Ironically, it is the L.A. Jewish community's sense of itself and its place in American society that enables honest and forthright dialogue -- in contrast to the public positions taken by much of the Jewish community's national organizational leadership, which proclaims our "insecurity." The speeches (ADL's Abe Foxman averring that there is a "strong undercurrent of Jewish hatred that persists in America"), the direct-mail appeals that raise fears of the sky falling if the sender's agency isn't supported with a prompt donation, the ads and press releases that treat every slight as if it were a major anti-Semitic incident (e.g., protesting a Whoopi Goldberg "Jewish recipe" in a community fundraising cookbook) are all evidence of a disconnect between the views of a good deal of our leadership and the reality in which most of us live. The predictions of imminent harm plus the perpetuation of the image of Jews as an aggrieved and at risk minority simply don't comport with the reality of most American Jews' lives.
The impact of those mass appeals to fear is, at least partially, responsible for the segment of the American Jewish community that simply won't admit to our achievements and our domestic security. A just-released AJC poll found that 26 percent of American Jews continue to believe that domestic anti-Semitism is "very serious." In the 2005 version of the poll, 7 percent also thought that domestic anti-Semitism would increase "greatly" over the next several years.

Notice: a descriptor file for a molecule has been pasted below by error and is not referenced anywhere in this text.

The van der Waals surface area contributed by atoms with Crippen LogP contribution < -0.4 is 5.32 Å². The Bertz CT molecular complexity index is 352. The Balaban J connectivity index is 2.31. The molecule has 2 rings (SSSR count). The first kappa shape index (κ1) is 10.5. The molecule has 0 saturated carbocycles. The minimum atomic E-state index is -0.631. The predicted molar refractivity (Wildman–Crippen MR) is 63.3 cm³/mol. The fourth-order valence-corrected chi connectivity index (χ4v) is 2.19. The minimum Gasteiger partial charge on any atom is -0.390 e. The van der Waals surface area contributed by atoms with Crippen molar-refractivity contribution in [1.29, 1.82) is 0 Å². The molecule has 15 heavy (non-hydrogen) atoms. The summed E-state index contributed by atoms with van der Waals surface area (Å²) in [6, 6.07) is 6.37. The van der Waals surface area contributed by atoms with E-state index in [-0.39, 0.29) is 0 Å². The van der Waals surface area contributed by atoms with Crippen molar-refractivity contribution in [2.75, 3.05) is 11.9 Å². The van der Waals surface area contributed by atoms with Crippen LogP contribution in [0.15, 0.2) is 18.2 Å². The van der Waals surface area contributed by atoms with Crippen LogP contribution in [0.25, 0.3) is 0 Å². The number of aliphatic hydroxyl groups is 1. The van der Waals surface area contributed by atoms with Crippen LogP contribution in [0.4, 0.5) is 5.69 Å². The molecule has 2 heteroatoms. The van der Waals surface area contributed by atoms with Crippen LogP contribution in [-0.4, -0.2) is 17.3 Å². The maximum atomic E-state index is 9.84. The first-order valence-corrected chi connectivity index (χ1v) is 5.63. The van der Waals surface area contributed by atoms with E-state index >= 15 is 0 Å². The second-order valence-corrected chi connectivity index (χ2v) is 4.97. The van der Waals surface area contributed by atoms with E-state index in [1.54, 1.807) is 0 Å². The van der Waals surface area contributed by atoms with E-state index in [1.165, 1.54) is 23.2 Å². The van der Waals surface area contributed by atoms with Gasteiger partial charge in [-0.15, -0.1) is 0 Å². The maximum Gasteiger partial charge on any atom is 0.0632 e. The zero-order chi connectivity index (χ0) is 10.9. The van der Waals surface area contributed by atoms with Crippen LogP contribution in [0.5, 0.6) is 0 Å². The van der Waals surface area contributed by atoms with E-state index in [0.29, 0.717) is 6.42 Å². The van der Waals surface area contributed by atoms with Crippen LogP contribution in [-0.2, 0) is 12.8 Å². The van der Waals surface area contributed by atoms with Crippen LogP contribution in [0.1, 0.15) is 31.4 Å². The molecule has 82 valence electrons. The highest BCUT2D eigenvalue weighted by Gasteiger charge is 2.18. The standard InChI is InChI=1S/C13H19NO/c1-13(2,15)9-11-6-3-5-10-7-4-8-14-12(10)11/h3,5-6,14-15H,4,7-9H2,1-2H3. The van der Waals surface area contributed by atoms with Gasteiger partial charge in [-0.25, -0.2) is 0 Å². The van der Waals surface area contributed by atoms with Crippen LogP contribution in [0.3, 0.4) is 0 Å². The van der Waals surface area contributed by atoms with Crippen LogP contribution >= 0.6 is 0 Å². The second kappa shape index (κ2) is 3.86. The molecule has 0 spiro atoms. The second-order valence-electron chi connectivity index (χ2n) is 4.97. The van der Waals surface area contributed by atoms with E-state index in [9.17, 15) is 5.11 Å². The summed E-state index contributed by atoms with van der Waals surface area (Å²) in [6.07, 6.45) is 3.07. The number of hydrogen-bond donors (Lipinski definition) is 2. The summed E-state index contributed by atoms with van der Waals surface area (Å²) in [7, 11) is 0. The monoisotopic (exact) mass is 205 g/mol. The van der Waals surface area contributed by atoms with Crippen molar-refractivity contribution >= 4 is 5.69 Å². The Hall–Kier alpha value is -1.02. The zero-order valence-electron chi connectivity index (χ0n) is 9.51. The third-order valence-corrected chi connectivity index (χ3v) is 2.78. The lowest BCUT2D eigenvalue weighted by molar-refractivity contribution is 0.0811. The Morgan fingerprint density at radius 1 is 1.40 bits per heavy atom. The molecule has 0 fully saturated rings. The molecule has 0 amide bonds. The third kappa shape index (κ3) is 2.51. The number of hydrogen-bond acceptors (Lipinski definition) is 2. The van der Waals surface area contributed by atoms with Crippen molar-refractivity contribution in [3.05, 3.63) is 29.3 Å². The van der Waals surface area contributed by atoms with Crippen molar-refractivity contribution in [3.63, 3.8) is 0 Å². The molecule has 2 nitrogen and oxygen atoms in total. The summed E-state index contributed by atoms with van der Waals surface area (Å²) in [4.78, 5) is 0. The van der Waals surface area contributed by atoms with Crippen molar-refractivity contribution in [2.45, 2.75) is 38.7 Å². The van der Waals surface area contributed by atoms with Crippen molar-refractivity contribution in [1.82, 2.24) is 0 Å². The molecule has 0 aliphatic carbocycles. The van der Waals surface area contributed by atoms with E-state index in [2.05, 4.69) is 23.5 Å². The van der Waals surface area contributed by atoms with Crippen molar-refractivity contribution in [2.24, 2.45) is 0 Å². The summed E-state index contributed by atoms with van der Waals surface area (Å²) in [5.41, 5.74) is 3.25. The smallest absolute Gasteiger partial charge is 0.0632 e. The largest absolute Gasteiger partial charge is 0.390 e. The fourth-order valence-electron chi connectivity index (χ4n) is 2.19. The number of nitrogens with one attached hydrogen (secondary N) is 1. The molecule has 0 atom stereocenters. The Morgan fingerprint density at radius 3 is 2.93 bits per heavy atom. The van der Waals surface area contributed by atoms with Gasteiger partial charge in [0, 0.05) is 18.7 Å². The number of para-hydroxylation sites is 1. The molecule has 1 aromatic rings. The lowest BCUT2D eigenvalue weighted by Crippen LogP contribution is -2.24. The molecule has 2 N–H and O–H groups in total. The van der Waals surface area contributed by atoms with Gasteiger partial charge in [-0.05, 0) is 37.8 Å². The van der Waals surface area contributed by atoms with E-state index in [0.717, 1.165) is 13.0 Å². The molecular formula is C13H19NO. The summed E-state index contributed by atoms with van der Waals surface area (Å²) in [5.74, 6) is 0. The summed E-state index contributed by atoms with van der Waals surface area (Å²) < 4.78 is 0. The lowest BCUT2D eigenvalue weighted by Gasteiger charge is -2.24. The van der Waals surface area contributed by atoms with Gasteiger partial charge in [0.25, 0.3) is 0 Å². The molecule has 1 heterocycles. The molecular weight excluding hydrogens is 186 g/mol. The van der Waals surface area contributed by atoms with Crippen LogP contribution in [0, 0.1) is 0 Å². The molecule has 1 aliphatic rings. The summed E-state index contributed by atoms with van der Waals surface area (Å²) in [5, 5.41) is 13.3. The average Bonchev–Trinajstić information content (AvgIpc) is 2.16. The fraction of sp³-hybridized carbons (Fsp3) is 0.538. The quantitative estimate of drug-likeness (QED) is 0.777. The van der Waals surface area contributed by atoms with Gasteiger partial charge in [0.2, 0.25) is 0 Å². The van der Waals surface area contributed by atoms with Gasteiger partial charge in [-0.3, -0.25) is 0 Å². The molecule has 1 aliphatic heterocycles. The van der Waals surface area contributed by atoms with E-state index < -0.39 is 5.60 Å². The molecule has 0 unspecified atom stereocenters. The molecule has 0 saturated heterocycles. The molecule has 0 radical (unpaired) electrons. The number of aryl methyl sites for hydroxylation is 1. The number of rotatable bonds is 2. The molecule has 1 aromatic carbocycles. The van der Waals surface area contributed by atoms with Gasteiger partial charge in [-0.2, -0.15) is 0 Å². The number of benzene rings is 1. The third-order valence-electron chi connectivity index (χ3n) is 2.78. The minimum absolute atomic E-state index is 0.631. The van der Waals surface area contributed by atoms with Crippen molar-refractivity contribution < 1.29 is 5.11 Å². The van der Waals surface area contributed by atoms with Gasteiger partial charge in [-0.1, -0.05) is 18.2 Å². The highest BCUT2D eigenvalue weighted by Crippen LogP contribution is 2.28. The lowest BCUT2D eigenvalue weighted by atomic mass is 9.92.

That pessimistic segment, though vocal, influential and, presumably, generous, is not the audience that our leadership should be catering to. Younger American Jews have a worldview completely at odds with the assumption of a hostile and dangerous American scene that could tip in the wrong direction at any time. Whether it is Reboot's recent national study ("OMG!: How Generation Y Is Redefining Faith in the iPod Era") or Hillel's Millenial poll of generation Y'ers, young people (both Jews and non-Jews) are, according to the Reboot survey, "the most diverse generation in the nation ... and are fully integrated into diverse social networks. While previous generations often lived in homogenous religious communities, among Generation Y only 7 percent of youth report that all of their friends are the same religion as themselves. There are few significant differences between Jewish and non-Jewish students."
A new generation of Jews isn't afraid America might turn to an Inquisition because of a Mel Gibson film, a silly joke on TV, or an anti-Israel comment by a college professor.
They also don't feel obliged to engage with other groups because of fear for their own future or security -- they live their lives with "others."
Thus, the distance between leadership, which still touts the traditional paranoia, and the broader Jewish community may well only increase. Identity politics is not the wave of the future.
While our organizational leaders rarely acknowledge the "good news" that envelops us, our community has itself gradually reshaped its priorities and refocused the antennae that were so acutely aimed at anti-Semitism. It is time that our leaders recognize the distance between where they are focused and where the folks are that they seek to protect.
These leaders would be well served to not press the "gevalt" button; although effective, it is both dishonest and counterproductive. What they ought to be doing, especially in an era when most Jews feel increasingly secure, is to push the community to engage in issues that may seem distant.